I enjoy watching animation films as they usually give me new experiences or just a fresh perspective on the world. Paperman (2013), the animated short that accompanied Wreck-It Ralph in theatres and stunned viewers with its unique new fusion of old and new animation styles, is likely familiar to Disney fans. The seven-minute movie, which was directed by John Kahrs, won the Academy Awards for Best Short Film, Animated.
The short film tells the tale of a young man who is alone in mid-century New York City and whose life takes an unexpected turn after he meets a stunning woman by chance while travelling to work. One of the papers lands on her bright red lip leaving a mark on it and in a flick of seconds, she disappears from the scene.
He thinks the girl of his dreams is lost forever, but then he sees her again in a skyscraper window across the street from his workplace, giving him a second opportunity. His effort to get the attention of the woman, however, goes in vain.
The only locations in the short film are the train station, the workplace, and the city street. The man and woman first meet at the beginning of the short and again towards its conclusion, making the train station the most crucial place. Most of the action, however, occurs at the man’s workplace, where he spends the majority of his time making paper planes to win the woman’s love.
The last plane flies a little further than the others but lands in a small alley. All of this paperman’s hopes are buried there. Finally, a quick shot of a city street is shown as the man and woman are gradually brought back together by a paper plane.
When it comes to technical aspects, greater attention is given to the lighting. The morning sun’s light serves as the primary source of most outdoor lighting. The workplace is poorly lit inside, adding to the gloomy atmosphere.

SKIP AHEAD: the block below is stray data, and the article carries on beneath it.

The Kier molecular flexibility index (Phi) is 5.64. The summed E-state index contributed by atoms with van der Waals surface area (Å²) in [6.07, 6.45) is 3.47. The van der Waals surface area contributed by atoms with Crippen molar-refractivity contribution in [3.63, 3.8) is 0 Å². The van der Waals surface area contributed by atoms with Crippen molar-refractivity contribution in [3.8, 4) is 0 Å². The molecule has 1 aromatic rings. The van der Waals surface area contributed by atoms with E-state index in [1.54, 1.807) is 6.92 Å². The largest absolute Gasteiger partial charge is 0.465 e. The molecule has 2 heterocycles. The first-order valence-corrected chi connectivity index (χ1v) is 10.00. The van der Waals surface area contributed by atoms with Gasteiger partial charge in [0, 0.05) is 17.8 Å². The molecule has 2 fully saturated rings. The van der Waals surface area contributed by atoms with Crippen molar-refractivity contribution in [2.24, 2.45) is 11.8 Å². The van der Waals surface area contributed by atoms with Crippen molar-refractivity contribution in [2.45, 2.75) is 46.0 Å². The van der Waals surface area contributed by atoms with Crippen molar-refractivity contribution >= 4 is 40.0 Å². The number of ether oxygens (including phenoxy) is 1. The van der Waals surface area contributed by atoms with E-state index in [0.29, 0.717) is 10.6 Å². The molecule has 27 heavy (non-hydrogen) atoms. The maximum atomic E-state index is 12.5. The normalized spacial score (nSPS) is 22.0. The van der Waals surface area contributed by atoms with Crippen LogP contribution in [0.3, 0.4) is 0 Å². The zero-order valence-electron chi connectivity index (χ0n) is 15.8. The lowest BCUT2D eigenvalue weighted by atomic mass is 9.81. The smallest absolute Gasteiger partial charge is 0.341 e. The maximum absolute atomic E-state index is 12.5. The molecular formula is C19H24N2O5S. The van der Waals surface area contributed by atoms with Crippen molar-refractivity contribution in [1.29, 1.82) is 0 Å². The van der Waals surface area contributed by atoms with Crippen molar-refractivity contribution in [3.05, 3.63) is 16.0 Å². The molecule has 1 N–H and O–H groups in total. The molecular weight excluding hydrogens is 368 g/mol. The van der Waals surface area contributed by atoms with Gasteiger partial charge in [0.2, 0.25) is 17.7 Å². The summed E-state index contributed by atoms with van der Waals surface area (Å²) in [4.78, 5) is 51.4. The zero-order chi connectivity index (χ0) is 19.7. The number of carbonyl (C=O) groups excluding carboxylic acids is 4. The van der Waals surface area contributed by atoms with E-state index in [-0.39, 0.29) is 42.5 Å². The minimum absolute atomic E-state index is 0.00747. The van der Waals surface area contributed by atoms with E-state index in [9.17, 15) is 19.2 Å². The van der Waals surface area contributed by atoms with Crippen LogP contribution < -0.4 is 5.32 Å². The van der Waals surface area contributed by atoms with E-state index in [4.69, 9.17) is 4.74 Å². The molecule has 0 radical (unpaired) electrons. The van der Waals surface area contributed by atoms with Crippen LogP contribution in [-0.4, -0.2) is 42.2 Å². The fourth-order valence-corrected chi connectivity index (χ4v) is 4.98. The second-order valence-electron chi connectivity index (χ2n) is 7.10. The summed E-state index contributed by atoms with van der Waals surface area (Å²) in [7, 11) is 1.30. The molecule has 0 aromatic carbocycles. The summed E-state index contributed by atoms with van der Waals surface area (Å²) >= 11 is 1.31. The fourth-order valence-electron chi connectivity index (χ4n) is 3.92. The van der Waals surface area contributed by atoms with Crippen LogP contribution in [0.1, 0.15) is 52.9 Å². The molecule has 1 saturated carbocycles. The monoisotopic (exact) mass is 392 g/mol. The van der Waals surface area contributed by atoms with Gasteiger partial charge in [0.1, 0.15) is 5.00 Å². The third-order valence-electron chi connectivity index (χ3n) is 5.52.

To stress the title and main idea of the short film as well as to show the skill that goes into making a paper plane, there are numerous close-ups taken as the paper aeroplanes are being built. One can notice that the man is the only young man in the workplace and that the others appear to be older suggests that he doesn’t belong here and should be somewhere else. With no dialogues, one can feel what the characters are going through.
Another thing is that, despite being in black and white, the kiss in the shots are red, which is unusual. The fact that this is the sole colour displayed in the clip indicates how significant this kiss is. The man’s actions are driven by his desire for the love. He values the kiss more than his job, so he holds off on turning it into a paper plane until the very last.
The film’s creation itself deserves special appreciation as it has showcased how beautifully both technologies and analogue formats can be incorporated together.
The story is indeed unrealistic. However, hope is not. Things will come to you if you work hard enough to achieve them. That is what I believe the film underlines here.